Reston has seen a noticeable uptick in development over the past half-decade, just as local officials hoped with the arrival of Metro’s Silver Line, but between the multitude of projects and their often similar names, it’s understandable if residents have lost track of what buildings are going up where.
Fairfax County has come up with a solution, introducing an online map that shows the status and location of zoning projects in the Reston Transit Station Areas (TSAs).
Launched Wednesday (July 28), the Zoning Activity Data Hub is the second part of a larger Reston Data Visualization Project that the Fairfax County Department of Planning and Development has been working on to make it easier for community members to track development and infrastructure changes in the area.
“The project is the first of its kind for Fairfax County,” the county said in a news release. “It focuses on enhancing data transparency associated with Reston development and infrastructure improvements, including information about mobility, parks, and zoning activity.”
Planning department leaders and the Hunter Mill District supervisor’s office came up with the idea for the data visualization project when the county’s Comprehensive Plan for Reston was amended in February 2014 to establish the TSAs, according to DPD Urban Centers Section Chief Suzie Battista.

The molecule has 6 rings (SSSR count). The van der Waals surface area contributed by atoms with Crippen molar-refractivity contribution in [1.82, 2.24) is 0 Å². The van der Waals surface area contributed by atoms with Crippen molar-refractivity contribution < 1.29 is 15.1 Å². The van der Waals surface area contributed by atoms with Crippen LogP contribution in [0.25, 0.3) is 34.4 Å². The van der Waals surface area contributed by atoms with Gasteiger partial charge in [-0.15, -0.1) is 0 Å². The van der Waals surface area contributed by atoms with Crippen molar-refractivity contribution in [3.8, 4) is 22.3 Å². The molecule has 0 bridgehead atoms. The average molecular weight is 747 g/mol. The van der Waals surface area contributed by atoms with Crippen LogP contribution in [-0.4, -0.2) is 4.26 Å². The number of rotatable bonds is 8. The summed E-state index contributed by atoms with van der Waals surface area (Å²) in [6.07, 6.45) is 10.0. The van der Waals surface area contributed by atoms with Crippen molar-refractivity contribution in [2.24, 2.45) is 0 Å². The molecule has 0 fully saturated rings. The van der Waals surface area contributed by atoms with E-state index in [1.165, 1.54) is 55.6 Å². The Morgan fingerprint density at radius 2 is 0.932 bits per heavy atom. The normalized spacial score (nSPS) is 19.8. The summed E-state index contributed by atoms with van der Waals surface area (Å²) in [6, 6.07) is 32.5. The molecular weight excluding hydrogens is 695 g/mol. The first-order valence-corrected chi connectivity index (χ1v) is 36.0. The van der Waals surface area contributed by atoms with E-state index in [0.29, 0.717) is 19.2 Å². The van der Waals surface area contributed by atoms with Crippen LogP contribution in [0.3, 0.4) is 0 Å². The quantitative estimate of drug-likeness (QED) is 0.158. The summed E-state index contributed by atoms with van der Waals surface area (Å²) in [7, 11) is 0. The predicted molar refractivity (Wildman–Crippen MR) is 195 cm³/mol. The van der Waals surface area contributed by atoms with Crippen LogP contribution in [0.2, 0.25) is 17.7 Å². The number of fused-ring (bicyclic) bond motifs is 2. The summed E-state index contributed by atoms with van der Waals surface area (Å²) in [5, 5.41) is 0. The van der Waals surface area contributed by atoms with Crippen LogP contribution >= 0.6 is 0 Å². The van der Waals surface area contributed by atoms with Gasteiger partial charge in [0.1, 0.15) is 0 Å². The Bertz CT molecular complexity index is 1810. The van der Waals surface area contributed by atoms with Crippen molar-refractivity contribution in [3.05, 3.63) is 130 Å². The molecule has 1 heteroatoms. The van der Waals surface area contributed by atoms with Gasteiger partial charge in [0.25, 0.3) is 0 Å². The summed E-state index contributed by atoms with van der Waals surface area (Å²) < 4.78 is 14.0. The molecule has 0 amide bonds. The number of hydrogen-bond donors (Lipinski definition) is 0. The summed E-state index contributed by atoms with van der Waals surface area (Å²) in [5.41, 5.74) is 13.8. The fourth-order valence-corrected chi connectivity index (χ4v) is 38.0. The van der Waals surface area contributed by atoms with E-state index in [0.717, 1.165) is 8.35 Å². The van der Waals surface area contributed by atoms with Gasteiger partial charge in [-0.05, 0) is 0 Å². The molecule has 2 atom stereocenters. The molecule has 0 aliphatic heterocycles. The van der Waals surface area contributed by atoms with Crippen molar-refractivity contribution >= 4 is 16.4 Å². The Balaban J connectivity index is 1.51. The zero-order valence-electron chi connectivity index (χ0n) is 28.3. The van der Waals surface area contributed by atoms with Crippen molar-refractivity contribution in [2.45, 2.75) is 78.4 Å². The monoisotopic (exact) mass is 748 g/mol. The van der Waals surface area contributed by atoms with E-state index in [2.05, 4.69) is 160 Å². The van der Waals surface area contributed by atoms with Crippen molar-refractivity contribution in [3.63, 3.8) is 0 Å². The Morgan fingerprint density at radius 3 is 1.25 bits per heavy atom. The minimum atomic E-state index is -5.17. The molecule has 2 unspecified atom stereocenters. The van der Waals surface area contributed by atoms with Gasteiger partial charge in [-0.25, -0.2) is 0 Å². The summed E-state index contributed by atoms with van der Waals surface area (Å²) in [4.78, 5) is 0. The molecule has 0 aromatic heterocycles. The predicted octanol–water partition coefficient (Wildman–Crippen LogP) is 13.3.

“Staff committed to increasing the public accessibility of planning data and trends,” Battista said by email. “This transparency allows citizens to better understand project timing and planning directions.”
The county released the first phase of the project in January with the launch of a Reston Transportation Data Hub, which has information about road projects, transit routes, and amenities for bicyclists and pedestrians.
The zoning hub features all proposed and approved zoning applications submitted to the county in the Wiehle-Reston East, Reston Town Center, and Herndon Metro station areas since February 2014.
Each project is outlined in a different color depending on whether the application has been approved, denied, indefinitely deferred, or is in process. The arrow by the project name leads to links to images of the site and the application documents.
While the map is currently static, county planners told the Fairfax County Board of Supervisors in May that the data hubs will eventually be equipped to illustrate how Reston has changed over time.
Battista says the zoning activity hub will be updated “on an as-needed basis, such as when substantial zoning case are revised or new zoning applications are approved.”
The county says an Urban Parks Hub will be added to the data project “in the coming months.”
Hunter Mill District Supervisor Walter Alcorn calls the zoning data hub “a big step forward” in providing transparency.
“Reston has millions of square feet of development with approved zoning that has not yet been built,” Alcorn said in a statement. “…These online tools are a step toward visualizing what the transit station areas (TSA) of Reston will look like if all the development that has been approved is actually built.”
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